**Ohm’s Law** Quiz MCQs with Answers. **Ohms law** quiz is a simple test designed for you to test your knowledge of **Ohm’s Law**. 1. The statement which correctly represents **Ohm’s law**: Correct answer: 1. V = IR. 2. A 10 **ohms** resistor is powered by a 5 …

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5 hours ago Byjus.com Show details ^{}

**Ohm’s Law** Solved Problems. Example 1: If the resistance of an electric iron is 50 Ω and a current of 3.2 A flows through the resistance. Find the voltage between two points. Solution: If we are asked to calculate the value of voltage with the value of current and …

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8 hours ago Answers.com Show details ^{}

**Ohm**'s **Law** isn't a universal **law**; in fact, most materials and circuit **devices do not obey Ohm**'s **Law**, and tungsten, from which lamp filaments are manufactured, is an example of a metal that does **not**

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1 hours ago Electronicspoint.com Show details ^{}

The reactance model only works at a constant frequency, so even **there** it is **not** a universal **law**, it cannot be applied at all to changing, non-repetetive waveform. **Ohm**'s **law** is universal **law** that states the dependence of voltage and current in an ideal resistor. To call anything else **Ohm**'s **law** is to redefine **Ohm**'s **law**.

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6 hours ago Thestudentroom.co.uk Show details ^{}

Thermistors **obey ohms law**, as **ohms law** states under fixed physical conditions . I.E temperature, at fixed temperature thermistors act as metal resistors. Metallic resistors are in the definition of **ohms law** so they **obey** it. Diodes **do not obey ohms law** as they produce dodgy graphs, as they only allow current to flow in one direction at something

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8 hours ago Theengineeringprojects.com Show details ^{}

**There** are numerous substances which **do not** follow **Ohm’s** findings is known as non-ohmic like semiconductor **devices** diodes, transistors, and bulb filament. A component which follows **ohm’s Law** is known as the ohmic like Aluminium, Copper, etc.

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6 hours ago Askiitians.com Show details ^{}

Limitations of **Ohm’s Law**. Although **Ohm’s law** is an important principle in the field of electronics, it cannot be considered as an actual physical **law**. We know that as per **ohm’s law** voltage / current = a constant and that constant is the resistance. But the resistance does **not** remain constant all the time.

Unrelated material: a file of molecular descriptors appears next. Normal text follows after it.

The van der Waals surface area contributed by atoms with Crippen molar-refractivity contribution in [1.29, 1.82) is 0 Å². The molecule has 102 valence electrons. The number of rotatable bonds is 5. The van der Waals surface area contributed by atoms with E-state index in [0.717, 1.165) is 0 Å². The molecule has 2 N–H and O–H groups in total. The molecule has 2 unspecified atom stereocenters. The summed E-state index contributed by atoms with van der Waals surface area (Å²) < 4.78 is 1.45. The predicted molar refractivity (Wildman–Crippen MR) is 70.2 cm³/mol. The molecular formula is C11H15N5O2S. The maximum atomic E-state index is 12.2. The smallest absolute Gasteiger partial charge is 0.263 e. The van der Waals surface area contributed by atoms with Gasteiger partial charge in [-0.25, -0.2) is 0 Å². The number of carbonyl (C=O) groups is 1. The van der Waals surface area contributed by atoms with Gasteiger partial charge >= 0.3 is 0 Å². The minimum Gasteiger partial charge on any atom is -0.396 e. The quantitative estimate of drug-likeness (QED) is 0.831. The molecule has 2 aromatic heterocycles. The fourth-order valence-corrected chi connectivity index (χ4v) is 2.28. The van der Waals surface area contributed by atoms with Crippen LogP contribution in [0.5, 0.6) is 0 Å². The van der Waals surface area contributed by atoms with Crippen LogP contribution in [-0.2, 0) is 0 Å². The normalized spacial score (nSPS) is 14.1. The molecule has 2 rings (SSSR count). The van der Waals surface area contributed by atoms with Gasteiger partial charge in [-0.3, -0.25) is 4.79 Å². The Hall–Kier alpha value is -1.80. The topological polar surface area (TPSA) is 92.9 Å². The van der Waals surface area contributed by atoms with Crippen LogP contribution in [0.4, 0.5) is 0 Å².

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4 hours ago Faq-law.com Show details ^{}

**Ohm**'s **law** Wikipedia, the **free** encyclopedia. 2 hours ago Cb3.unl.edu Show details . above 10 megaohms, is a poor conductor, while a resistor with a low value, say below 0.1 **ohm**, is a good conductor.(Insulators are electrical **devices** that, for most practical purposes, **do not** allow a current to flow **Ohm**'s **law** - Wikipedia, the **free**. Show more. Show

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9 hours ago Ohmlaw.com Show details ^{}

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4 hours ago Coursehero.com Show details ^{}

(d) Circle the only graph shown below that depicts a proportional relationship. 2. Activity-Based Questions In this section, you will work with a Logger Pro file entitled <OhmsLaw.cmbl>. To see it, launch Logger Pro version 3.12. File - Open-_Physics with Video Analysis -28 **Ohms Law**-OhmsLaw.cmbl. In this LoggerPro file you can enter meter readings shown in two movies. The first movie shows

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1 hours ago Forum.allaboutcircuits.com Show details ^{}

**There** are a host of other **devices** out **there** that also **do not** follow **OHm**'s **Law** directly. Another good example is the silicon diode. For **devices** like this the apparent resistance changes with the DC operating point. As the complexity of the **device** increases, the less likely it is to follow **Ohm**'s **Law**. So unfortunately **not** everything follows **Ohm**'s **Law**.

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9 hours ago Researchgate.net Show details ^{}

Having said that, the ratio of voltage to current will always tell you what the resistance of a **device devices**, such as diodes, electrolytes, and gases are all non-linear and **do not obey Ohm**'s **Law**.

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4 hours ago Electronics.stackexchange.com Show details ^{}

**Ohm**'s **law** is an assertion that the current through a **device** is always directly proportional to the potential difference applied to the **device**. (This assertion is correct only in certain situations; still, for historical reasons, the term "**law**" is used.) The **device** of [] which turns out to be a 1000 **ohm** resistor -- obeys **Ohm**'s **law**.

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4 hours ago Answers.com Show details ^{}

**Ohms law** is a **law**; all conductors must **obey** it. A simple form of **ohm**'s **law** is V = I / R. The only control a conductor has on this equation is in the 'R'. Super conductors, for example, have a

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3 hours ago Spiff.rit.edu Show details ^{}

In some materials, the amount of current depends linearly on the voltage across a material; such materials **obey Ohm**'s **Law**: I ----- = const or V = IR V. where R is the resistance of the material. However, many materials **do NOT obey Ohm**'s **Law** -- it is **not** universal. Viewgraph 1.

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7 hours ago Physics.smu.edu Show details ^{}

**OHM**'S **LAW** a condition of some materials where the resistance is constant regardless of the voltage applied across the **device**. For materials that **obey Ohm**'s **Law** (some **do not**), a plot of voltage vs. current yields a straight line whose slope is the resistance of the material.